Still holding on!

                              (click image to enlarge)

The results of the annual Corruption Perception Index (CPI) survey done by the Berlin-based Transparency International (TI) recently came out. The CPI is the only annual survey that sorts out country corruption levels on a global scale. A CPI score near 10 is categorized as least corrupt, and a score near 1 is more corrupt.

For 2010, the Philippines scored 2.4 and ranked 134th out of 178 countries included in this year's survey.

With this score and rank, the Philippines is part of the 12 most corrupt countries in the world, together with Azerbajian, Bangladesh, Honduras, Nigeria, Sierra Leone, Togo, Ukraine and Zimbabwe.

In 2009, the Philippines scored the same CPI (2.4) but ranked 139th out of 180 countries, thereby making it as one of the 13th most corrupt countries in the world.

The country is showing some resilience as it has been holding on since 2008 (see Hold on, Philippines).

Somalia is still at the bottom rung scoring 1.1 in CPI, making it the most corrupt in the world for this year. Interestingly, Somalia held on to this post with the same score in 2009 also.

The top post (least corrupt countries) is shared by Denmark, New Zealand and Singapore with all 9.3 in CPI for this year. Last year, Denmark singly topped the rank with a 9.4 CPI.

In Southeast Asia, the Philippines got worse. With its CPI score and rank, the country holds the position of the 3rd most corrupt in Southeast Asia, next only to Myanmar, Cambodia and Laos. In previous years, the Philippines is better off but has been overtaken by Indonesia, Vietnam and Timor-Leste for this year. Both the Philippines and Timor-Leste are the only predominantly Catholic countries in Southeast Asia.

1. Singapore (9.3)
2. Hong Kong (8.4)
3. Taiwan (5.8)
4. Brunei (5.5)
5. Malaysia (4.4)
6. Thailand (3.5)
7. Indonesia (2.8)
8. Vietnam (2.7)
9. Timor-Leste (2.5)
10. Philippines (2.4)
11. Cambodia (2.1) and Laos (2.1)
12. Myanmar (1.4)
Globally, the Philippines is resiliently holding on (sans the Southeast Asia caveat) for the past 8 years. It has maintained a steady pattern of 2.4-2.6 CPI range from 2002 up to 2010. In 2005-2007, the country showed a steady course for a 3-year CPI of 2.5.

Despite all the unresolved national scandals, the steady pattern is a relieving sigh, although we hardly recovered from the drastic fall of 1999-2002. Our highest CPI is 3.6 (1999), sharply fell to 2.8 (2000), slightly rose to 2.9 (2001) and fell again to 2.6 (2002). During this period, the country was still reeling from the consequences of the Erap Impeachment and the precursor of widespread irregularities in the Estrada Administration.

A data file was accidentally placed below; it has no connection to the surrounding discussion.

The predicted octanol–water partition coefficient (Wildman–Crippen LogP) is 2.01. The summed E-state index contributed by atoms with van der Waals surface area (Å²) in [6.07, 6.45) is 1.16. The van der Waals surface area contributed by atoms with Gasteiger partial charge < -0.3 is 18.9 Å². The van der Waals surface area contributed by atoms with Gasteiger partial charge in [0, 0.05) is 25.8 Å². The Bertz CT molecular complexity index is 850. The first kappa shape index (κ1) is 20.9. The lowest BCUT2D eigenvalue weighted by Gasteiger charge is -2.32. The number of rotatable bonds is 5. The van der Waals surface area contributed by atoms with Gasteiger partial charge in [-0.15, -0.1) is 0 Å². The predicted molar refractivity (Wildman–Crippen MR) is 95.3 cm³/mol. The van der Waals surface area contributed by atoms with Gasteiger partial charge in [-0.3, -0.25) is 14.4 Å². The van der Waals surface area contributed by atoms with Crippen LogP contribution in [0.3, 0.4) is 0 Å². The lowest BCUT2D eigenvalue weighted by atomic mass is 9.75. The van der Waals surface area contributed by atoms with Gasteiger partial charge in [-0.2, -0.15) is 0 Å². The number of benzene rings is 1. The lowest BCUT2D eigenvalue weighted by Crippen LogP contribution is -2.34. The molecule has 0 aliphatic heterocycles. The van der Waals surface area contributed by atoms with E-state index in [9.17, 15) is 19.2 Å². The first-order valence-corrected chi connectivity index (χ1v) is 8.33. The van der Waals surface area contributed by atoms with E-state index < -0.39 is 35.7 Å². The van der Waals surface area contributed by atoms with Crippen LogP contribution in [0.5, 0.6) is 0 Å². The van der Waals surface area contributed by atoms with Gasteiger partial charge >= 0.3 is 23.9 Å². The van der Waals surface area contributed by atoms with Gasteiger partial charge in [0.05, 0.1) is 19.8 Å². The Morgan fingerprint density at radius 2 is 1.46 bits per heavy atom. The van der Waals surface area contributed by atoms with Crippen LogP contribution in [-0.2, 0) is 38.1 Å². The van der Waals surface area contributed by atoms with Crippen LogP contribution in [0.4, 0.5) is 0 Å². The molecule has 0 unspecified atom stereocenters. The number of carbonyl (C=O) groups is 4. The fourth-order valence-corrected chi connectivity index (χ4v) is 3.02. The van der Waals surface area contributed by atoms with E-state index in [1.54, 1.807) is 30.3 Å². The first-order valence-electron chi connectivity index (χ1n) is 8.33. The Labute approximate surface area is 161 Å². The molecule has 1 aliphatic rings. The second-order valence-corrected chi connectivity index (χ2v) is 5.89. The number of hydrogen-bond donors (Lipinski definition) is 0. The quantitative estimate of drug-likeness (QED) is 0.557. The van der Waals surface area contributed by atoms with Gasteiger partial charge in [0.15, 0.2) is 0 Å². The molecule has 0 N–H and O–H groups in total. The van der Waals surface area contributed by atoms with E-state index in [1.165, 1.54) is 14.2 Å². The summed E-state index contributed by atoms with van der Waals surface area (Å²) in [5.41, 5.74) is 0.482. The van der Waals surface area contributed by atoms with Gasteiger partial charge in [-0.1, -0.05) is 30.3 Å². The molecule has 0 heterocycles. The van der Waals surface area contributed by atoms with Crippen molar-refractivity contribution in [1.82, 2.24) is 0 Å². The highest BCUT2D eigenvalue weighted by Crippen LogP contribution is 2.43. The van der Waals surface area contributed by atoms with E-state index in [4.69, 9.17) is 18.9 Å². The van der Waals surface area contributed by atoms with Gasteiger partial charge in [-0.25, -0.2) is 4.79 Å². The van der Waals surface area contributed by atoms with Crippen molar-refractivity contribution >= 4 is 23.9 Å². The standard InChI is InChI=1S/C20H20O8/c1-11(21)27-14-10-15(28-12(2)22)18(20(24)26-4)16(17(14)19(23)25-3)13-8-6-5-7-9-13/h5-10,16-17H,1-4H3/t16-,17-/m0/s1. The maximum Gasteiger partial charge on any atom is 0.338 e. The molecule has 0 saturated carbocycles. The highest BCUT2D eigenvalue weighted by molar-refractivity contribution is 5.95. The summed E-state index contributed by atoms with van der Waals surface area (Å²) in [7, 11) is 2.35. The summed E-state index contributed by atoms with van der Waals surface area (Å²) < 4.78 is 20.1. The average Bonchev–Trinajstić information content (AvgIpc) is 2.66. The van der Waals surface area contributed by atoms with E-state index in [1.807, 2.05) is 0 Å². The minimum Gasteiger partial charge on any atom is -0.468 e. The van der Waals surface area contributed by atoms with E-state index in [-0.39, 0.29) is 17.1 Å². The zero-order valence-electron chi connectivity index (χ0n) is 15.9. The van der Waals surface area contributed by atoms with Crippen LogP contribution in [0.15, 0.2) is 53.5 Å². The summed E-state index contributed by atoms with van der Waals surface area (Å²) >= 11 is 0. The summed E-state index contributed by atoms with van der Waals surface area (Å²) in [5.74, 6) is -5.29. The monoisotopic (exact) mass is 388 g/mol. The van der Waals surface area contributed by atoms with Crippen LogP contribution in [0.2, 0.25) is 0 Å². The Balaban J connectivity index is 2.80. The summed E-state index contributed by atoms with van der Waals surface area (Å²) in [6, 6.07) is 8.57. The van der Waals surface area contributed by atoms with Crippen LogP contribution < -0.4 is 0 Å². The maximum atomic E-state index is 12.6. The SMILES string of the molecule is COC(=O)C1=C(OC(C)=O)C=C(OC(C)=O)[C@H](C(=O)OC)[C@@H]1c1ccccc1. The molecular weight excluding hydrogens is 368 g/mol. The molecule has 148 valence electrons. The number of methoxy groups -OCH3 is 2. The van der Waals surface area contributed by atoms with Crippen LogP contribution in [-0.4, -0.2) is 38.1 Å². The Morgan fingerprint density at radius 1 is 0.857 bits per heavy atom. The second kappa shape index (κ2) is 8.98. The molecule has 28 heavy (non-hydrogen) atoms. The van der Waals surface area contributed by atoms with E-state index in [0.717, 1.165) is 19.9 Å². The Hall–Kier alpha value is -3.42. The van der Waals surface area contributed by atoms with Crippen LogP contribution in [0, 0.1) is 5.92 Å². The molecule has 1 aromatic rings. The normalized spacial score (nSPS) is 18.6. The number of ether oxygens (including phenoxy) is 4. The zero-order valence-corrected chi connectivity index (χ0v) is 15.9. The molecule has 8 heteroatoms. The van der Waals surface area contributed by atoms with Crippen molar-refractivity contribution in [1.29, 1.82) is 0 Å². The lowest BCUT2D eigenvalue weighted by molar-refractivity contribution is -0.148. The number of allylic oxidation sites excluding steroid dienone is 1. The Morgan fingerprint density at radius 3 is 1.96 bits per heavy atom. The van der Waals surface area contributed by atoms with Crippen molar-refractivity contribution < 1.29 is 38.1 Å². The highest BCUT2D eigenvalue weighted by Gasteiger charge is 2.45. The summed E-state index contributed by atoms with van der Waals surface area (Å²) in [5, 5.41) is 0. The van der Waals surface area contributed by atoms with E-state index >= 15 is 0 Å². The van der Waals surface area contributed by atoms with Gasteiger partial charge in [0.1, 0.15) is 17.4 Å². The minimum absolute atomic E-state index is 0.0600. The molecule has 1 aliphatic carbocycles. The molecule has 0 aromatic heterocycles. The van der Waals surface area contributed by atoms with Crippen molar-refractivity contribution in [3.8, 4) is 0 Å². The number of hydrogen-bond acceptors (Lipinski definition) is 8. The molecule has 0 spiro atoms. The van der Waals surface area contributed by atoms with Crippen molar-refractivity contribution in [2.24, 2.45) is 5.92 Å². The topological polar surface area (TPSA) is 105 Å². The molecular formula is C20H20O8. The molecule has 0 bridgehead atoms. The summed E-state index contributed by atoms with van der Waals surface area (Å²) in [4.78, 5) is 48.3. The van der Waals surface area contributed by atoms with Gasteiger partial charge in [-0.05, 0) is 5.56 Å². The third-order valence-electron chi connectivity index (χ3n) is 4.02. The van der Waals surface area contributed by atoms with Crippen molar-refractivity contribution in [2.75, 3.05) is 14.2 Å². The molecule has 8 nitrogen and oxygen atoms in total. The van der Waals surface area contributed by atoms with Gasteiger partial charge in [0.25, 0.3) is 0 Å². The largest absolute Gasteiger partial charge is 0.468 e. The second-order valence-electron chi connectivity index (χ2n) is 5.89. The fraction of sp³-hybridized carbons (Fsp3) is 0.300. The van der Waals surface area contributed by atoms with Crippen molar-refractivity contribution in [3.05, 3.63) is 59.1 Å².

With the renewed hope and more collective action to resolve current scandals and combat corruption under the Aquino Administration, let us all hold on and hope that our steady pattern in CPI will leap us back to the level of 1999 (3.6).

We have six years!


Oath of Plataea

The rise to the presidency of Benigno Aquino III excites some uncertain future for the country. For the many who are suspicious of him, the future is a bit blight. For the majority who trust him, the future is a hopeful one. It is now up to President Aquino to steer the country's future to the right path, as his Inauguration Address underscored. It is up to him to drive this country out of the mess, as brought about by the past administration.

No matter where the country is going, it always starts from where it is. While the present greatly shapes the future, it is a lot constrained by the past. Moving on means resolving - and not forgetting - past actions, especially past wrongdoings.

The country is like a turtle. Those who want reform are like the turtle's head wanting to forge ahead, but is however strained and held back by its heavy shell of many unresolved scandals.

As President Aquino always reiterated - "there can be no reconciliation without justice... Sa paglimot ng pagkakasala, sinisigurado mong mauulit muli ang mga pagkakasalang ito!"

And he is correct in this exhortation. How can the country move on and face the future if it has unresolved past? The present juncture is a make or break for the country.

We should never forget. NBN-ZTE Broadband Scandal. Fertilizer Fund Scam. Euro Generals. Hello Garci. Lamppost Overpricing. 12-0 Scandal. Maguindanao Massacre. Jose Pidal Account. Cash Gift Scandal. Midnight Deals. Midnight Appointees. Even the Manila Hostage Taking is a consequence of unresolved past. These are some, and many more to come. This is the reason why we should never forget the past, for us to learn our painful lessons. The past should remind us, and hurt us, to move us!

In the Ancient Greek City of Plataea, when the Plataeans fought with the Athenians to win the battle against the invading Persians in 479 BC, they decided to preserve the ruins of the war, subscribing to an oath not to rebuild the sanctuaries destroyed by the invaders. The ruins would remind them of their struggles and pains as a people. The ruins allowed them to remember and learn of their past. The ruins strengthened the Plataeans as they shaped their strong future.

This became part of the Oath of Plataea - remembering the painful past for the future to learn.

Reconciliation without resolution, forgiveness without fairness, judgment without sense of justice are sure formula for committing the same past mistakes.

We need the Oath of Plataea in the Philippines!